Thoughtful Thursday: The F Word
June 23, 2011
Building off of another Prompt-ly discussion… Esperanza from Stumbling Gracefully blogged about whether we want too much. On the Prompt-ly list, Schmoopy posted an article from The Guardian about feminism being afraid of its flaws. Keiko from Hannah Wept, Sarah Laughed blogged about feminism and shaping a just world.
I am a feminist, no question. Feminism to me means equality: in the workplace, in the home, in society. Sometimes it even means going the other direction to offset longstanding gender patterns. Through most of our marriage, my career has taken precedence over my husband’s. If anyone in our house is going to change a tire or fix the plumbing, it’s going to be me. (If anyone is going to bake a pie, it’s also going to be me.) My husband and I are equal partners and make all decisions together. Even the decision to get married was made together: no patriarchal proposals for us.
Even so, having my twins has actually made me more of a feminist. I have always had my sights laser-set on my career and achieving my goals. Even during all of the years of infertility, which certainly consumed plenty of time and energy, my career was still #1. I just didn’t understand my friends who took months or years off from their careers to be with their children. When I had to quit my main job and do my other job unpaid due to the pregnancy complications and upcoming arrival of the twins, I was still working on other stuff as much as my body would allow, on bedrest at home and even in the hospital. Once those babies arrived, though, nothing else mattered. I tried to squeeze in as much work as I could (which some weeks meant that I opened my email once, and other weeks meant I dragged myself to the office to try to catch up) but it took four months for me to start giving a shit, and six months before I started working for pay again. Finally I understood my friends who wanted to be with their babies rather than go right back to work. Personally I would have loved to do more work outside the home when they were little, if only I could have gotten my head together (and if someone had been paying me), but I finally understood and became less judgmental of the women who chose to prioritize career below family. I have also come to understand that having it all is much harder than it looks.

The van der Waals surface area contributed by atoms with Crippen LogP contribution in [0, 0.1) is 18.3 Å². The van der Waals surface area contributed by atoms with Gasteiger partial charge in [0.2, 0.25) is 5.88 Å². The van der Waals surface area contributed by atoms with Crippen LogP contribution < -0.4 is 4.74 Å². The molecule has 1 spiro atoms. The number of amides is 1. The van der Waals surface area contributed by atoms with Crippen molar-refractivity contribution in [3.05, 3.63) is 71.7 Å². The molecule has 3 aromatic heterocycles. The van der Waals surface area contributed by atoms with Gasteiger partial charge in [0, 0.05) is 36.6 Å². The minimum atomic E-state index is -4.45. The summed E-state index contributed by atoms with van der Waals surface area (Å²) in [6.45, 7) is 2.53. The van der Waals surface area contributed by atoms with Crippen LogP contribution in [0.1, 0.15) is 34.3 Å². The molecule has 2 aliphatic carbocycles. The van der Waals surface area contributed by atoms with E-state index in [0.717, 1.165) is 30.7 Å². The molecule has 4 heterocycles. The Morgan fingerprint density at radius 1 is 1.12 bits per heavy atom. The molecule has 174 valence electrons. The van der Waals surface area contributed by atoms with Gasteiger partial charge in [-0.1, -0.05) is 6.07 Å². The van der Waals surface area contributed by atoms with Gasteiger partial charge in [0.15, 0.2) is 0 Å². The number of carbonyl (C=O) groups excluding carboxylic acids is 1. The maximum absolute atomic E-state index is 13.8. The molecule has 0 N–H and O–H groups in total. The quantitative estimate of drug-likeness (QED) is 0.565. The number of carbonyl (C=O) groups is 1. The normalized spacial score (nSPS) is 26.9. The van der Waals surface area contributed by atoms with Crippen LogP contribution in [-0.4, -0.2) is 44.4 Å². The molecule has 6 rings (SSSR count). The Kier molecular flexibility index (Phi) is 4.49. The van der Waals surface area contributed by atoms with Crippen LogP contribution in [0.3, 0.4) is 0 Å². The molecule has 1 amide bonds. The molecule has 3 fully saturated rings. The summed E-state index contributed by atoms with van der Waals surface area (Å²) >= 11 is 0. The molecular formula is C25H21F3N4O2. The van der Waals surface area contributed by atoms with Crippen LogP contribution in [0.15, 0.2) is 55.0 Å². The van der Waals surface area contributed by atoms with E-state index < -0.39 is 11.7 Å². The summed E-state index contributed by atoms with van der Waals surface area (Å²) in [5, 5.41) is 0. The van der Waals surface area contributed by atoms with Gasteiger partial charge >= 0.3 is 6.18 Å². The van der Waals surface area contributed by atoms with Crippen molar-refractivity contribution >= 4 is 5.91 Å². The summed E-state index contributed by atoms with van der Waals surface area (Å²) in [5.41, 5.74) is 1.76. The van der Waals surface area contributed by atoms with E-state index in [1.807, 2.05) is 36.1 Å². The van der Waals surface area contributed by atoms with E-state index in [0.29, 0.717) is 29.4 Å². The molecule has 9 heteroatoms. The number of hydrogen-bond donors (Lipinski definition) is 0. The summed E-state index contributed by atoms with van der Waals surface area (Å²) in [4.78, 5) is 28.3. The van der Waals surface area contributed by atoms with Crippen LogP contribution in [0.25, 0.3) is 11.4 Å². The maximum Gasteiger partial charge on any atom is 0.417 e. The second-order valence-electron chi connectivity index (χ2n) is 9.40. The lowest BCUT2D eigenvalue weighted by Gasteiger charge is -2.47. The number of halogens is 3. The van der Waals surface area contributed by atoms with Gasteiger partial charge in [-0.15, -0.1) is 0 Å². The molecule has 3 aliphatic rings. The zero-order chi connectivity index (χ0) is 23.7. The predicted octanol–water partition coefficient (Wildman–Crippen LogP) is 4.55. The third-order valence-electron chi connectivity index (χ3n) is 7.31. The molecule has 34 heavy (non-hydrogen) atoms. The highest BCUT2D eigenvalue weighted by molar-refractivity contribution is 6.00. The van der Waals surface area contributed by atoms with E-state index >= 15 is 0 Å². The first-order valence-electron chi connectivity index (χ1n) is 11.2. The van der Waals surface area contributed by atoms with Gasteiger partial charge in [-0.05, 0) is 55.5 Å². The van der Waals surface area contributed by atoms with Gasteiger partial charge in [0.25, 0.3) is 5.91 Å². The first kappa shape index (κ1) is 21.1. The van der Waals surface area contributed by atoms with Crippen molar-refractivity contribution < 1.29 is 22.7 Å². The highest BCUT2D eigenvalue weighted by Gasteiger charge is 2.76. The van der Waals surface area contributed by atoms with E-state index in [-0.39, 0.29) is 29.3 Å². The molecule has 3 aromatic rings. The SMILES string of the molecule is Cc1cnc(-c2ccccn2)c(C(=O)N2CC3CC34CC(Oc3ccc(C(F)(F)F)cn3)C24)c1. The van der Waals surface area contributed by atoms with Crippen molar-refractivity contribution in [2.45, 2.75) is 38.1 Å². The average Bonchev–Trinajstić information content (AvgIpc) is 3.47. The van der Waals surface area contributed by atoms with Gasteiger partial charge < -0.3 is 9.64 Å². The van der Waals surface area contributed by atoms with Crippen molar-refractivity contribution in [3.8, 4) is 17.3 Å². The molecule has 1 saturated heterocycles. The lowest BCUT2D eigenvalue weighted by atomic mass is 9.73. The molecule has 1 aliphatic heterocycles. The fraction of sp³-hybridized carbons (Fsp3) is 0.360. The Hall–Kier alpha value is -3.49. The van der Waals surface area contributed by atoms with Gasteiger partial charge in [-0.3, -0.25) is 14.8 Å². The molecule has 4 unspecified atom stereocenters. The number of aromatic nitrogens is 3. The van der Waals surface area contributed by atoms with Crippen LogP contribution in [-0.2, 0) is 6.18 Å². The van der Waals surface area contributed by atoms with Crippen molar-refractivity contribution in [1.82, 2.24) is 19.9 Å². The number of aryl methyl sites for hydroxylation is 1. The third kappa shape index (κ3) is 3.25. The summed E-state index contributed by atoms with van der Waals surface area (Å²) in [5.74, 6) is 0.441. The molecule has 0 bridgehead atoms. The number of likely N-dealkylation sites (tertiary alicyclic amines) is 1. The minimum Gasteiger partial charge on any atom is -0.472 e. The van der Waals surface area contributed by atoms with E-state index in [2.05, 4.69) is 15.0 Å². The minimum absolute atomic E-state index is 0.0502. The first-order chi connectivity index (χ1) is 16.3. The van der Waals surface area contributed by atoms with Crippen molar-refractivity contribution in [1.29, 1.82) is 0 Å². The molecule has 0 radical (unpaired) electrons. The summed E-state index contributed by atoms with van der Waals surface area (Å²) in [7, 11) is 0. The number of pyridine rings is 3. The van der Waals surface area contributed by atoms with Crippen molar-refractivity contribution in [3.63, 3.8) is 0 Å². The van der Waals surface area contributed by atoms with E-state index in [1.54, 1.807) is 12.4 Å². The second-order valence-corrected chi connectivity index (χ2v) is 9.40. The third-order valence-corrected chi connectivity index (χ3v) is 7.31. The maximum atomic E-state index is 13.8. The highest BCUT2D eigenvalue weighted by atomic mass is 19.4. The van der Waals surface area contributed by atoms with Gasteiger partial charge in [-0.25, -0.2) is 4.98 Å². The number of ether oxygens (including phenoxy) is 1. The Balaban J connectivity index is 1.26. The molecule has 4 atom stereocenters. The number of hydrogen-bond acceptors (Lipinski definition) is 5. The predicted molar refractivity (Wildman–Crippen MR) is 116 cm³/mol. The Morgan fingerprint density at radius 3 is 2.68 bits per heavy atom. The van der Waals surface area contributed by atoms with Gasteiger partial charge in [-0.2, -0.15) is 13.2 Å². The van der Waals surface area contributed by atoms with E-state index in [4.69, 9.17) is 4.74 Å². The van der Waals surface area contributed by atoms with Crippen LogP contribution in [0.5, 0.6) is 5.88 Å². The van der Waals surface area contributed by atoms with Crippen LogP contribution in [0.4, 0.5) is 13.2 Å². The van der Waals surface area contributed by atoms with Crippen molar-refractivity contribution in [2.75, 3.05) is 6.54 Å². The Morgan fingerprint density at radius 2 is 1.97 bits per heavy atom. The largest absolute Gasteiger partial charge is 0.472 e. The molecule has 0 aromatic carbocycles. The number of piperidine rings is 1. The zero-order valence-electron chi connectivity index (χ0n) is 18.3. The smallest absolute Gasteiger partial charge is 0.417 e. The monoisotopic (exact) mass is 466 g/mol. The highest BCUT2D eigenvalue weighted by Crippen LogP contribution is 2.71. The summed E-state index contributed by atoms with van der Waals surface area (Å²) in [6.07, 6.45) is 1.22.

The other way that Burrito and Tamale have made me more feminist is by being boy-girl twins. Having a son and a daughter who are the same age really brings home all of the insane gender politics of childhood. They do dress in gender-typical ways (mostly because those are the hand-me-downs I received), but the clothes with words like Princess and Little Hero are banished. In other ways, at this age, I am aiming for gender-neutrality. They both play with dolls, and they both play with trucks. Books with strong messages about what boys and girls should do go straight into the donation pile. There are no rules in our house about what boys or girls are supposed to do or say or be. All of the gender politics will come with time, but I will aim for neutrality as long as I can. I will aim for equality all their lives.
Do you consider yourself a feminist? Why or why not?